If you’re employed or self-employed, you’re probably familiar with the concept of national insurance. It’s a form of tax that’s deducted from your paycheque (or self-employment profits) alongside income tax when you turn 16 and earn more than a certain amount. But while you might know that you need to make national insurance contributions if you want to receive the state pension, you might be less clear on when you can stop paying national insurance – including whether you need to pay national insurance on income from your pension. This guide will set you straight.
What is national insurance?
National insurance is a form of tax that’s paid on employment earnings and self-employment profits above a certain level. National insurance contributions are put into a central fund that is used to pay for welfare and other state benefits. These include the NHS, unemployment benefits, maternity allowance and the state pension.
Whether you receive some of these benefits, including the state pension, will depend on you having made sufficient national insurance contributions.
There are several classes of national insurance contributions. The class you’ll pay depend on the nature of your work. This includes whether you’re employed or self-employed. If you don’t have a paid job, or have a career break, you can choose to make voluntary national insurance contributions to ensure you qualify for the state pension. You can find out more about the different national insurance classes and current national insurance rates on the gov.uk website.
When do I start and stop paying national insurance on employment income?
You must pay national insurance on any earnings from employment if you’re 16 or over and earn over a certain amount. This is £12,570 a year as of the 2022/23 tax year. If you’re self-employed, this threshold applies to profits, rather than overall income.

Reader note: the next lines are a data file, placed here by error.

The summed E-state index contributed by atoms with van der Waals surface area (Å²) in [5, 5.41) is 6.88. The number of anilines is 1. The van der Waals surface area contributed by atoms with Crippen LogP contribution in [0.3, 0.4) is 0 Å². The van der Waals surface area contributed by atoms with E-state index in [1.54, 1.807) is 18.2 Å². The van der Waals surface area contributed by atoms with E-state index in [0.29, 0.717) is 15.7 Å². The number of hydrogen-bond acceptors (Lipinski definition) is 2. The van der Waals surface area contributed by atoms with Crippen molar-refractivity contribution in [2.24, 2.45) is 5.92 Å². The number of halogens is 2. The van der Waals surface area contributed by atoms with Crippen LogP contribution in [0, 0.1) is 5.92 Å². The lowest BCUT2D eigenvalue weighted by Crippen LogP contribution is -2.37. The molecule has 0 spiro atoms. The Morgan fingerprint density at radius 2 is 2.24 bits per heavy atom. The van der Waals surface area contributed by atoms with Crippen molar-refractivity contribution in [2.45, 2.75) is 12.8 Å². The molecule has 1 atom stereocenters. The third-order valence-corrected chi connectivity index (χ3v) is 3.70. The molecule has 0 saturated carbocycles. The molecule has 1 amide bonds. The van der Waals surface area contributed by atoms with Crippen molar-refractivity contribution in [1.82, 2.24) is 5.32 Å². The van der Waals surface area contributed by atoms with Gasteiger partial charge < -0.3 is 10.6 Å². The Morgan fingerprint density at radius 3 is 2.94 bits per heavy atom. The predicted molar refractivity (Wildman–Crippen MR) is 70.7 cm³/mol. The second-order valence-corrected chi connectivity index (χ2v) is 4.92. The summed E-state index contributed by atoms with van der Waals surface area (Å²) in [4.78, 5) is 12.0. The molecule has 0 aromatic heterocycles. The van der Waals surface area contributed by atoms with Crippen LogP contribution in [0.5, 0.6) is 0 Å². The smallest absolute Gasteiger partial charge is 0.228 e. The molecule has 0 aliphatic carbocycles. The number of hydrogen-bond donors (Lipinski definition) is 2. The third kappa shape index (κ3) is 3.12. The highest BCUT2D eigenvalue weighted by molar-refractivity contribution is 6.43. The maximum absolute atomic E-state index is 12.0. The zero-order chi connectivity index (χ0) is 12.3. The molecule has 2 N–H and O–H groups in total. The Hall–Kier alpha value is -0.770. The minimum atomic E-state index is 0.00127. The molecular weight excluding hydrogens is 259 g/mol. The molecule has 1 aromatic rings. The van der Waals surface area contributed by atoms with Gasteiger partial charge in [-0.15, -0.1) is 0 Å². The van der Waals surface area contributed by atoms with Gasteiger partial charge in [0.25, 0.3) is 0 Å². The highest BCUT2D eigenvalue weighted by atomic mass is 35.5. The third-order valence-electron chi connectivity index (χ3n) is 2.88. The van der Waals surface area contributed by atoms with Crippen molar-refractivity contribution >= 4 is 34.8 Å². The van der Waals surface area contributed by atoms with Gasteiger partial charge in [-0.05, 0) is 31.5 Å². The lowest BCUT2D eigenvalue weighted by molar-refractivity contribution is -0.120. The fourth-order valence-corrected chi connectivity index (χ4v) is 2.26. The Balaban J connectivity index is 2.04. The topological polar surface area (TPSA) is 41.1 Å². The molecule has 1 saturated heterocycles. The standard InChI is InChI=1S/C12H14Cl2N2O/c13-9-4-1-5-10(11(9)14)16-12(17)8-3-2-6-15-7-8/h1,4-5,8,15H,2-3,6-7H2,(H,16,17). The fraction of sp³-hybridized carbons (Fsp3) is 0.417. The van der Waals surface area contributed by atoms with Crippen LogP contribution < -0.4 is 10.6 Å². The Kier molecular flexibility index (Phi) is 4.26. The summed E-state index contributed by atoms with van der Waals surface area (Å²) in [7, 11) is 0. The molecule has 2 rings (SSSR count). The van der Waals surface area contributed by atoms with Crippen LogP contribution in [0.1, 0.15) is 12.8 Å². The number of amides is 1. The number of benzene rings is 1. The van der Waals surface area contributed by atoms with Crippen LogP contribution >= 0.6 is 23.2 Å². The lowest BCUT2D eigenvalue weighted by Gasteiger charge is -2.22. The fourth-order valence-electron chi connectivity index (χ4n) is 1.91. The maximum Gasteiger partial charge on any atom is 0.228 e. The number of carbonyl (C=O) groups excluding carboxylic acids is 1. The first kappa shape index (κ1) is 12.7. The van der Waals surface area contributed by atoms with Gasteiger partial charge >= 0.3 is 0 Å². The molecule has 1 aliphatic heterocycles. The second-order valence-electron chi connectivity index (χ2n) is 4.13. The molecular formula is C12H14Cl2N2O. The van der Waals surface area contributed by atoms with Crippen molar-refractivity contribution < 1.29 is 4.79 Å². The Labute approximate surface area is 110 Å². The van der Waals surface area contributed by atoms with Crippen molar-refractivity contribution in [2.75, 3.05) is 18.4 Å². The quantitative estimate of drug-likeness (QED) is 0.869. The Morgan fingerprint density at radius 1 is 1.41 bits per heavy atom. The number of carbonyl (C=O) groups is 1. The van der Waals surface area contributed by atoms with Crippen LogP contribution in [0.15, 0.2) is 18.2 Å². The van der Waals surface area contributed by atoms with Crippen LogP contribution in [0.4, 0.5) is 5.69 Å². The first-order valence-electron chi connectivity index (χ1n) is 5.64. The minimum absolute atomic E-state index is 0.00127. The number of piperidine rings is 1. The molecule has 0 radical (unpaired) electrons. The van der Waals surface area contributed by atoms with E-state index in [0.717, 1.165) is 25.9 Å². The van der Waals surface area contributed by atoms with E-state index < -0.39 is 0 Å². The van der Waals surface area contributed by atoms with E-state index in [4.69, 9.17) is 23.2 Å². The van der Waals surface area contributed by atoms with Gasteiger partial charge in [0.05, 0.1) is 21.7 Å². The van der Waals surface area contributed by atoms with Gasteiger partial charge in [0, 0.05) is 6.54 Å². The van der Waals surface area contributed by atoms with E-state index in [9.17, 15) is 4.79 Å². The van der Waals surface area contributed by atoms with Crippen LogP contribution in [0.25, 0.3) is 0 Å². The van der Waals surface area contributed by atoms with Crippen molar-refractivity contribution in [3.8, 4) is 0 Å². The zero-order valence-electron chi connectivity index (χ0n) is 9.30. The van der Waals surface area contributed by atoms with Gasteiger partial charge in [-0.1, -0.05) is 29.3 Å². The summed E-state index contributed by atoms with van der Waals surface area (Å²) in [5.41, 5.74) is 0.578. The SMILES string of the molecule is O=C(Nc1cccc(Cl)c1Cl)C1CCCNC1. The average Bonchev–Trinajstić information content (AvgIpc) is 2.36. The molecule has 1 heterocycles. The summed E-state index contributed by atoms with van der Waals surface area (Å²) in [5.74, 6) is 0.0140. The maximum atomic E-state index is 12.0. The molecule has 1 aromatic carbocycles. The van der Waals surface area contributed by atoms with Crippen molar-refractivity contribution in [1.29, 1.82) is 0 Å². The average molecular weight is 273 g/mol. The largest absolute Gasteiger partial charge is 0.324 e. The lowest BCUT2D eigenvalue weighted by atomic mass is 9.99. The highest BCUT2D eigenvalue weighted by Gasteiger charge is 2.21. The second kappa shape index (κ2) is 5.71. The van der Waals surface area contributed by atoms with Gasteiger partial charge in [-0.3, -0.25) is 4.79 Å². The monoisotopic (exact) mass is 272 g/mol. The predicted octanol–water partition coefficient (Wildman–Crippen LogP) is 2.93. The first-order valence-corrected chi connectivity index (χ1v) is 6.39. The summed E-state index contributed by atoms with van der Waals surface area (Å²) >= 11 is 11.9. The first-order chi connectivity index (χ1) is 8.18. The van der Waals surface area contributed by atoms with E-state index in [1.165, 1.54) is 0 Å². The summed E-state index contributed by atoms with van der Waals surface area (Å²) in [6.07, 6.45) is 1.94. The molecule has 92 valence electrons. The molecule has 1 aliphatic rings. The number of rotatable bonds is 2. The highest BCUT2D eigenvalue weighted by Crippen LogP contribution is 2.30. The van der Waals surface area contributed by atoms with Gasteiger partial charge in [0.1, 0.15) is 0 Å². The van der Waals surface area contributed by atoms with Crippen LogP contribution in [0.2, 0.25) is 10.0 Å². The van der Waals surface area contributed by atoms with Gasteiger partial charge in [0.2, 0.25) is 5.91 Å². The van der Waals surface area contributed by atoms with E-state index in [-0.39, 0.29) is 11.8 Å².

You usually stop paying national insurance contributions on the date you reach state pension age, even if you carry on working. If you’re self-employed, you’ll carry on paying Class 4 contributions until the end of the tax year in which you reach state pension age.
As of April 2022, state pension age is 66. It is due to rise to 67 from 2028.
Do I have to pay national insurance on income from a private or workplace pension?
No. National insurance contributions are only paid on income from employment or self-employed profits. You won’t be charged national insurance on any income you receive from a private or workplace pension. This applies even if you start receiving pension income before you reach state pension age.
Does it matter how much private or workplace pension I get?
Not a jot. No matter how much money you receive from your pension, either as a lump sum or as regular income, you won’t need to pay national insurance. Income tax is another matter, as this is payable on most forms of income – including from your pension – even after you reach state pension age.
Do I have to pay national insurance on my state pension income?
No. In fact, when you reach state pension age, you stop paying national insurance contributions completely. So, even if you carry on working after retirement, you won’t need to pay national insurance on any employment earnings or self-employment profits.
Where can I find out if I have to pay national insurance?
There’s no need to do any more research into whether you have to pay national insurance on pension income. You don’t. And if you’ve already reached state pension age, you stop paying national insurance on any sort of income.
Whether you need to pay national insurance on employment earnings or self-employed profits before you reach state pension age depends on how much you earn. You can check the thresholds on the gov.uk website. If you work for an employer, your national insurance contributions will be automatically deducted from your pay before you receive it. If you’re self-employed, national insurance contributions will be calculated based on your profits when you submit your tax return. You’ll pay them at the same time as your income tax bill.
The good news is that you don’t need to pay national insurance on any form of pension income, whether that’s from a private pension, a workplace pension or the state pension. But other taxes, including income tax, may apply if your combined earnings from your pension and other income exceed a certain level per year. For more advice, check our guide on tax and pensions.
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